Why It's Better to Default on a $1M Mortgage

Deadbeats stay in pricey homes up to 6 months longer
By Kevin Spak,  Newser Staff
Posted Feb 28, 2012 11:51 AM CST
Why It's Better to Default on a $1M Mortgage
In this May 13, 2020 photo, a brand-new $1.1 million, 5,200 square foot home in Davie, Fla. is offered for short sale Thursday, May 13, 2010.   (AP Photo/J Pat Carter)

If you've fallen behind on your mortgage payments, here's hoping you live in a million-dollar home, because odds are the bank will wait a lot longer to kick you out. Borrowers who default on loans of $1 million or more get to stay in their homes an average six months longer than those with loans of less than $250,000, the Wall Street Journal reports. Sometimes it's even longer—the Journal talked to one lavish home dweller who hadn't paid up in four years.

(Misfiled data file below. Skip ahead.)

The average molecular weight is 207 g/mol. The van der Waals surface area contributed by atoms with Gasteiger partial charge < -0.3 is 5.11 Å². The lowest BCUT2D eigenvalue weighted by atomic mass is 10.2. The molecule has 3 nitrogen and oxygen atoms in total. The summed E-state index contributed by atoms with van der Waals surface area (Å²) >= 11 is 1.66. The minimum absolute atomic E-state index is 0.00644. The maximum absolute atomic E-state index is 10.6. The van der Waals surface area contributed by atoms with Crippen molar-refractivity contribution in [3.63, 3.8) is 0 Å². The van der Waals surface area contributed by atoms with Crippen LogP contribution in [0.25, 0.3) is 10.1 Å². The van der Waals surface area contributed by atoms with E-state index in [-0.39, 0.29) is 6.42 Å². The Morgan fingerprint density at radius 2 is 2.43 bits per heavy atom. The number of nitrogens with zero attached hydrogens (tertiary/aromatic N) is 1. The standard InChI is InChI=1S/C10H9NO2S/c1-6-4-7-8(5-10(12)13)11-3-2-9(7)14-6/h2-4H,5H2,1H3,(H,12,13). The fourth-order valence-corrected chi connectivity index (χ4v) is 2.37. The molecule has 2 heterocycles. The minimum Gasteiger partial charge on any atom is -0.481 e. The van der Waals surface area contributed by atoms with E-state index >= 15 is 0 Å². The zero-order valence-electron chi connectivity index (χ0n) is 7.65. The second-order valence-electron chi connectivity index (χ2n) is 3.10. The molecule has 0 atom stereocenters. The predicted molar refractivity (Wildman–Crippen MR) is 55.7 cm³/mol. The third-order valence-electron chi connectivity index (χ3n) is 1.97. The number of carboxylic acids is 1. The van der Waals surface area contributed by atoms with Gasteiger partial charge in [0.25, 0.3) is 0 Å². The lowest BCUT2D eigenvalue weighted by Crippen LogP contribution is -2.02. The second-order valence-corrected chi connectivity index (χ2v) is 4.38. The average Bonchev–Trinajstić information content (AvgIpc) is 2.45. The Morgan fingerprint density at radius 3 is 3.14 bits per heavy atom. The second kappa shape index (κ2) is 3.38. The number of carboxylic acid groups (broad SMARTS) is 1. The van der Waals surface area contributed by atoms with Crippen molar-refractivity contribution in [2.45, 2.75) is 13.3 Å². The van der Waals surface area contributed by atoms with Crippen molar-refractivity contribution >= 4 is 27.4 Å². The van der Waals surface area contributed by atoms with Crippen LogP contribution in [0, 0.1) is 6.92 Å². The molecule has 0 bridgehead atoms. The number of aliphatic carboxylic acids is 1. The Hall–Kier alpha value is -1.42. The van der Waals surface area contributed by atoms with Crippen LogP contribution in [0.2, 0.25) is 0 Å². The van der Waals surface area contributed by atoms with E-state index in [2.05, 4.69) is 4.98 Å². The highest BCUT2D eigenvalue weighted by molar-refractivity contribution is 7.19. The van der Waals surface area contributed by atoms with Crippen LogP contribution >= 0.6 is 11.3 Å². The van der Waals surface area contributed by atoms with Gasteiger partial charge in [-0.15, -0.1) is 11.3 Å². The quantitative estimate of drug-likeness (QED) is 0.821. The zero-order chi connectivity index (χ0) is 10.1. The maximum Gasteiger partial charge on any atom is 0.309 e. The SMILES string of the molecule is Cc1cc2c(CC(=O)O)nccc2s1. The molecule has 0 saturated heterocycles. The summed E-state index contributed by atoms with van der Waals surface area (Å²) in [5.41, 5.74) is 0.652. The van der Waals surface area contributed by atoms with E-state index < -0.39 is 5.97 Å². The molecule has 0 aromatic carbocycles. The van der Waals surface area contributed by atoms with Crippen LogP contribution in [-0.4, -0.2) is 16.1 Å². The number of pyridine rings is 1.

Banks are more likely to keep big loans on their own books, while bundling smaller ones into securities backed by Fannie Mae and Freddie Mac and selling them. Fannie and Freddie have tight foreclosure timeline rules, and will fine mortgage providers who don't adhere to them. Banks also "have hope for the wealthy," believing they have more potential to bounce back, one real estate lawyer says. Wealthy borrowers also are more likely to have lawyers who can stall the foreclosure process. (Read more mortgage stories.)

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